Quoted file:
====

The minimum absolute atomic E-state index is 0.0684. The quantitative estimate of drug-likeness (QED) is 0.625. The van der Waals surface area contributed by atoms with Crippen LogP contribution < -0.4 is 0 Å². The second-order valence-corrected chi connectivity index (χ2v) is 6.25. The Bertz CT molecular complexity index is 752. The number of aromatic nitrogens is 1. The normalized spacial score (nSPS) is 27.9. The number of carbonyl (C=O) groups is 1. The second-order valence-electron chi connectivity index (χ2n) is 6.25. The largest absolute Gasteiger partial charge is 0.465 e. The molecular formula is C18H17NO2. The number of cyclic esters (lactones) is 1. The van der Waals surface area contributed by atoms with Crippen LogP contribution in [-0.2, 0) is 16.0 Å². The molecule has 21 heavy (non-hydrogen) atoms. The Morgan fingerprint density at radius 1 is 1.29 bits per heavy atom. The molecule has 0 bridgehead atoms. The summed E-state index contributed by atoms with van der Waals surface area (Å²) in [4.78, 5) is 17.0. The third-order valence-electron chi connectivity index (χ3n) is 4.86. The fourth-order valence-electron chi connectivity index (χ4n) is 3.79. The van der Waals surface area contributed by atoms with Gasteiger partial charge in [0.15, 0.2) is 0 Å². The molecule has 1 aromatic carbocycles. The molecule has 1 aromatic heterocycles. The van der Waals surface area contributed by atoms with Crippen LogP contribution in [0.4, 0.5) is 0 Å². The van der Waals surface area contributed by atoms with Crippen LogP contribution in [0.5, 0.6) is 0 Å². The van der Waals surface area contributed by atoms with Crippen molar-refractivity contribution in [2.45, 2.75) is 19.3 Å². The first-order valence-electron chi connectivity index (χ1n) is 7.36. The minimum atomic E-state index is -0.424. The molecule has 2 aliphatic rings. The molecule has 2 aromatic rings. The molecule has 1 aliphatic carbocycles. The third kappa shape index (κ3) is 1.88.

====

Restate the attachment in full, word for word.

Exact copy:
The minimum absolute atomic E-state index is 0.0684. The quantitative estimate of drug-likeness (QED) is 0.625. The van der Waals surface area contributed by atoms with Crippen LogP contribution < -0.4 is 0 Å². The second-order valence-corrected chi connectivity index (χ2v) is 6.25. The Bertz CT molecular complexity index is 752. The number of aromatic nitrogens is 1. The normalized spacial score (nSPS) is 27.9. The number of carbonyl (C=O) groups is 1. The second-order valence-electron chi connectivity index (χ2n) is 6.25. The largest absolute Gasteiger partial charge is 0.465 e. The molecular formula is C18H17NO2. The number of cyclic esters (lactones) is 1. The van der Waals surface area contributed by atoms with Crippen LogP contribution in [-0.2, 0) is 16.0 Å². The molecule has 21 heavy (non-hydrogen) atoms. The Morgan fingerprint density at radius 1 is 1.29 bits per heavy atom. The molecule has 0 bridgehead atoms. The summed E-state index contributed by atoms with van der Waals surface area (Å²) in [4.78, 5) is 17.0. The third-order valence-electron chi connectivity index (χ3n) is 4.86. The fourth-order valence-electron chi connectivity index (χ4n) is 3.79. The van der Waals surface area contributed by atoms with Gasteiger partial charge in [0.15, 0.2) is 0 Å². The molecule has 1 aromatic carbocycles. The molecule has 1 aromatic heterocycles. The van der Waals surface area contributed by atoms with Crippen LogP contribution in [0.4, 0.5) is 0 Å². The van der Waals surface area contributed by atoms with Crippen LogP contribution in [0.5, 0.6) is 0 Å². The van der Waals surface area contributed by atoms with Crippen molar-refractivity contribution in [2.45, 2.75) is 19.3 Å². The first-order valence-electron chi connectivity index (χ1n) is 7.36. The minimum atomic E-state index is -0.424. The molecule has 2 aliphatic rings. The molecule has 2 aromatic rings. The molecule has 1 aliphatic carbocycles. The third kappa shape index (κ3) is 1.88.